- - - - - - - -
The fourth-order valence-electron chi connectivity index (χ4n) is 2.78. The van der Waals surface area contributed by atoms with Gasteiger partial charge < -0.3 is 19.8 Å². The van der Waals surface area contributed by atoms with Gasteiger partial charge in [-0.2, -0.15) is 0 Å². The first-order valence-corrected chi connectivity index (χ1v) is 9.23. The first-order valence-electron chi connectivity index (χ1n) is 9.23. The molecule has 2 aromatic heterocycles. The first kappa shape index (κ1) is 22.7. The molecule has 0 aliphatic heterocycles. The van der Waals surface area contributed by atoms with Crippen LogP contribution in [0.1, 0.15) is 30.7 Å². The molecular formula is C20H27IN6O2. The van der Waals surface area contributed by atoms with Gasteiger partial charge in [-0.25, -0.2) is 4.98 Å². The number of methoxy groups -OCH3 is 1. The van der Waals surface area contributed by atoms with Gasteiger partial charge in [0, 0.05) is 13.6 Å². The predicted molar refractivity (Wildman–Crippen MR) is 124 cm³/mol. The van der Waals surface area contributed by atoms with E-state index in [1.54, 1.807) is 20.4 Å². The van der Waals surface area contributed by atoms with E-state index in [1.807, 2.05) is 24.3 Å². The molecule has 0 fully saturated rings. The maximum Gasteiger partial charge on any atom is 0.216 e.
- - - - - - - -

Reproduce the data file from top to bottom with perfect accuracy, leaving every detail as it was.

The fourth-order valence-electron chi connectivity index (χ4n) is 2.78. The van der Waals surface area contributed by atoms with Gasteiger partial charge < -0.3 is 19.8 Å². The van der Waals surface area contributed by atoms with Gasteiger partial charge in [-0.2, -0.15) is 0 Å². The first-order valence-corrected chi connectivity index (χ1v) is 9.23. The first-order valence-electron chi connectivity index (χ1n) is 9.23. The molecule has 2 aromatic heterocycles. The first kappa shape index (κ1) is 22.7. The molecule has 0 aliphatic heterocycles. The van der Waals surface area contributed by atoms with Crippen LogP contribution in [0.1, 0.15) is 30.7 Å². The molecular formula is C20H27IN6O2. The van der Waals surface area contributed by atoms with Gasteiger partial charge in [-0.25, -0.2) is 4.98 Å². The number of methoxy groups -OCH3 is 1. The van der Waals surface area contributed by atoms with Gasteiger partial charge in [0, 0.05) is 13.6 Å². The predicted molar refractivity (Wildman–Crippen MR) is 124 cm³/mol. The van der Waals surface area contributed by atoms with E-state index in [1.54, 1.807) is 20.4 Å². The van der Waals surface area contributed by atoms with E-state index in [1.807, 2.05) is 24.3 Å². The molecule has 0 fully saturated rings. The maximum Gasteiger partial charge on any atom is 0.216 e.